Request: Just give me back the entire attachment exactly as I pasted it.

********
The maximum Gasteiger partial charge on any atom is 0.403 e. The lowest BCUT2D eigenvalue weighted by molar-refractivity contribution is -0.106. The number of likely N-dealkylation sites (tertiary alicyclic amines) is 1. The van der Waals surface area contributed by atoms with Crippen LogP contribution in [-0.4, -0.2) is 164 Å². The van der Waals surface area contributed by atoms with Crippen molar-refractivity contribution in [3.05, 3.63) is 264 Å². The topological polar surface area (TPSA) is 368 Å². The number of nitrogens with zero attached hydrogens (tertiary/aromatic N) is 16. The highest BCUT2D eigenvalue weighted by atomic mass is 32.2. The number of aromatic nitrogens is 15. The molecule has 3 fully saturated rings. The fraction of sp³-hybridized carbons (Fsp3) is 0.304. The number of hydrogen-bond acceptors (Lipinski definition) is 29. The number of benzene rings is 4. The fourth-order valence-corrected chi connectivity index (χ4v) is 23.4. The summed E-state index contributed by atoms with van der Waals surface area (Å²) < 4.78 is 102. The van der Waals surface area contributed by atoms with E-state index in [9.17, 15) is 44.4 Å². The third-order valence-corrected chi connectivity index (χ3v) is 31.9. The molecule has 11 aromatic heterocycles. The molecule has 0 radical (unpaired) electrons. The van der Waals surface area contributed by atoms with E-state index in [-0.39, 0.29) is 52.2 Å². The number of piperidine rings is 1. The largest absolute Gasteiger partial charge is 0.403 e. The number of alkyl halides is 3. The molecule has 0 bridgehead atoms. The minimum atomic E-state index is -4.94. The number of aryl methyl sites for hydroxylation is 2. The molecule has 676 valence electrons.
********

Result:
The maximum Gasteiger partial charge on any atom is 0.403 e. The lowest BCUT2D eigenvalue weighted by molar-refractivity contribution is -0.106. The number of likely N-dealkylation sites (tertiary alicyclic amines) is 1. The van der Waals surface area contributed by atoms with Crippen LogP contribution in [-0.4, -0.2) is 164 Å². The van der Waals surface area contributed by atoms with Crippen molar-refractivity contribution in [3.05, 3.63) is 264 Å². The topological polar surface area (TPSA) is 368 Å². The number of nitrogens with zero attached hydrogens (tertiary/aromatic N) is 16. The highest BCUT2D eigenvalue weighted by atomic mass is 32.2. The number of aromatic nitrogens is 15. The molecule has 3 fully saturated rings. The fraction of sp³-hybridized carbons (Fsp3) is 0.304. The number of hydrogen-bond acceptors (Lipinski definition) is 29. The number of benzene rings is 4. The fourth-order valence-corrected chi connectivity index (χ4v) is 23.4. The summed E-state index contributed by atoms with van der Waals surface area (Å²) < 4.78 is 102. The van der Waals surface area contributed by atoms with E-state index in [9.17, 15) is 44.4 Å². The third-order valence-corrected chi connectivity index (χ3v) is 31.9. The molecule has 11 aromatic heterocycles. The molecule has 0 radical (unpaired) electrons. The van der Waals surface area contributed by atoms with E-state index in [-0.39, 0.29) is 52.2 Å². The number of piperidine rings is 1. The largest absolute Gasteiger partial charge is 0.403 e. The number of alkyl halides is 3. The molecule has 0 bridgehead atoms. The minimum atomic E-state index is -4.94. The number of aryl methyl sites for hydroxylation is 2. The molecule has 676 valence electrons.